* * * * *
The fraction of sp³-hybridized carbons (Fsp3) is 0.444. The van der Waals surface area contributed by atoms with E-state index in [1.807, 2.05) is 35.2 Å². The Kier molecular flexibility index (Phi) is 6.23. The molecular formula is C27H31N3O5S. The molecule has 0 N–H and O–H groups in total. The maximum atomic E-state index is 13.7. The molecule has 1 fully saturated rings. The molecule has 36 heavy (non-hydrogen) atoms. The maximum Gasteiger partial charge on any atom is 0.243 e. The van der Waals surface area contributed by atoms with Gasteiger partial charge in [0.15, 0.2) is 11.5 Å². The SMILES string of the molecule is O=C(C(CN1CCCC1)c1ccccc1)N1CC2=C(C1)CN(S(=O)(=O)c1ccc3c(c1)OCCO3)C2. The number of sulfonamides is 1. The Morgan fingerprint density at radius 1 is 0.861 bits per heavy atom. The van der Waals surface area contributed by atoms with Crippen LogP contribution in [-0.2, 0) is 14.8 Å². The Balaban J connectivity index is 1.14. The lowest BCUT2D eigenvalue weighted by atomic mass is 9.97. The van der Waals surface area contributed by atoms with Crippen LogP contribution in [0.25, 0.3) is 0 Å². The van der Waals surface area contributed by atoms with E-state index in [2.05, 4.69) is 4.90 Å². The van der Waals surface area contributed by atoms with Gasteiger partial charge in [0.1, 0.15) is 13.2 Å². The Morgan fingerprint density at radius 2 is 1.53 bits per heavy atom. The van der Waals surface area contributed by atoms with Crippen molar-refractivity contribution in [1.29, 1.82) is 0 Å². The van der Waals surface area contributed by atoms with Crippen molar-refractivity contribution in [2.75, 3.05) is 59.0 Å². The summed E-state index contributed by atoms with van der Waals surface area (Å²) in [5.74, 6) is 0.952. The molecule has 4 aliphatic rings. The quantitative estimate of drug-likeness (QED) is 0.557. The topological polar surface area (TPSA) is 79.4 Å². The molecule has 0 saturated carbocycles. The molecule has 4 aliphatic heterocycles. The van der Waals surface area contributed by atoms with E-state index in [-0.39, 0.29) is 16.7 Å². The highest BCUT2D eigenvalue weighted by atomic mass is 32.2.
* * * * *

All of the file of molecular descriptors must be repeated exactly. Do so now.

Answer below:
The fraction of sp³-hybridized carbons (Fsp3) is 0.444. The van der Waals surface area contributed by atoms with E-state index in [1.807, 2.05) is 35.2 Å². The Kier molecular flexibility index (Phi) is 6.23. The molecular formula is C27H31N3O5S. The molecule has 0 N–H and O–H groups in total. The maximum atomic E-state index is 13.7. The molecule has 1 fully saturated rings. The molecule has 36 heavy (non-hydrogen) atoms. The maximum Gasteiger partial charge on any atom is 0.243 e. The van der Waals surface area contributed by atoms with Gasteiger partial charge in [0.15, 0.2) is 11.5 Å². The SMILES string of the molecule is O=C(C(CN1CCCC1)c1ccccc1)N1CC2=C(C1)CN(S(=O)(=O)c1ccc3c(c1)OCCO3)C2. The number of sulfonamides is 1. The Morgan fingerprint density at radius 1 is 0.861 bits per heavy atom. The van der Waals surface area contributed by atoms with Crippen LogP contribution in [-0.2, 0) is 14.8 Å². The Balaban J connectivity index is 1.14. The lowest BCUT2D eigenvalue weighted by atomic mass is 9.97. The van der Waals surface area contributed by atoms with Crippen LogP contribution in [0.25, 0.3) is 0 Å². The van der Waals surface area contributed by atoms with E-state index in [2.05, 4.69) is 4.90 Å². The van der Waals surface area contributed by atoms with Gasteiger partial charge in [0.1, 0.15) is 13.2 Å². The Morgan fingerprint density at radius 2 is 1.53 bits per heavy atom. The van der Waals surface area contributed by atoms with Crippen molar-refractivity contribution in [1.29, 1.82) is 0 Å². The van der Waals surface area contributed by atoms with Crippen molar-refractivity contribution in [2.75, 3.05) is 59.0 Å². The summed E-state index contributed by atoms with van der Waals surface area (Å²) in [5.74, 6) is 0.952. The molecule has 4 aliphatic rings. The quantitative estimate of drug-likeness (QED) is 0.557. The topological polar surface area (TPSA) is 79.4 Å². The molecule has 0 saturated carbocycles. The molecule has 4 aliphatic heterocycles. The van der Waals surface area contributed by atoms with E-state index in [-0.39, 0.29) is 16.7 Å². The highest BCUT2D eigenvalue weighted by atomic mass is 32.2.